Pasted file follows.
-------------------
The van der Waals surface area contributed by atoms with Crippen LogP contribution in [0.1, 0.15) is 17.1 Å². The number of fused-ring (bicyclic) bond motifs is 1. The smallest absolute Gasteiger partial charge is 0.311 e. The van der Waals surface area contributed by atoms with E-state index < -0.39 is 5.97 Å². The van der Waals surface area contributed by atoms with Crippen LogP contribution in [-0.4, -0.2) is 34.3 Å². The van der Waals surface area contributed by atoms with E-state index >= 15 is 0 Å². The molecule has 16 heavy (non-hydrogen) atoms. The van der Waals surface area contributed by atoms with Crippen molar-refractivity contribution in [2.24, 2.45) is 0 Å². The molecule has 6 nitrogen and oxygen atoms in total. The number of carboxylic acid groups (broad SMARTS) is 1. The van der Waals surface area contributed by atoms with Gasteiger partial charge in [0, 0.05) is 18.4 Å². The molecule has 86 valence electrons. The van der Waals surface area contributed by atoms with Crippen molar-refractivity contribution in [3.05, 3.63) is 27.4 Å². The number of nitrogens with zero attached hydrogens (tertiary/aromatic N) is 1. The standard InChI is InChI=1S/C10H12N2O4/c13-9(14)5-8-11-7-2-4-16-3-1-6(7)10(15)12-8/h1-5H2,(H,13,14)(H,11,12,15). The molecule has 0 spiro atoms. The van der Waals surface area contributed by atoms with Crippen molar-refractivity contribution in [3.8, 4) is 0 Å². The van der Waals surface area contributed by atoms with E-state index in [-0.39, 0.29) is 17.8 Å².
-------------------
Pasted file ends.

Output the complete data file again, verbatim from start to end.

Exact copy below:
The van der Waals surface area contributed by atoms with Crippen LogP contribution in [0.1, 0.15) is 17.1 Å². The number of fused-ring (bicyclic) bond motifs is 1. The smallest absolute Gasteiger partial charge is 0.311 e. The van der Waals surface area contributed by atoms with E-state index < -0.39 is 5.97 Å². The van der Waals surface area contributed by atoms with Crippen LogP contribution in [-0.4, -0.2) is 34.3 Å². The van der Waals surface area contributed by atoms with E-state index >= 15 is 0 Å². The molecule has 16 heavy (non-hydrogen) atoms. The van der Waals surface area contributed by atoms with Crippen molar-refractivity contribution in [2.24, 2.45) is 0 Å². The molecule has 6 nitrogen and oxygen atoms in total. The number of carboxylic acid groups (broad SMARTS) is 1. The van der Waals surface area contributed by atoms with Gasteiger partial charge in [0, 0.05) is 18.4 Å². The molecule has 86 valence electrons. The van der Waals surface area contributed by atoms with Crippen molar-refractivity contribution in [3.05, 3.63) is 27.4 Å². The number of nitrogens with zero attached hydrogens (tertiary/aromatic N) is 1. The standard InChI is InChI=1S/C10H12N2O4/c13-9(14)5-8-11-7-2-4-16-3-1-6(7)10(15)12-8/h1-5H2,(H,13,14)(H,11,12,15). The molecule has 0 spiro atoms. The van der Waals surface area contributed by atoms with Crippen molar-refractivity contribution in [3.8, 4) is 0 Å². The van der Waals surface area contributed by atoms with E-state index in [-0.39, 0.29) is 17.8 Å².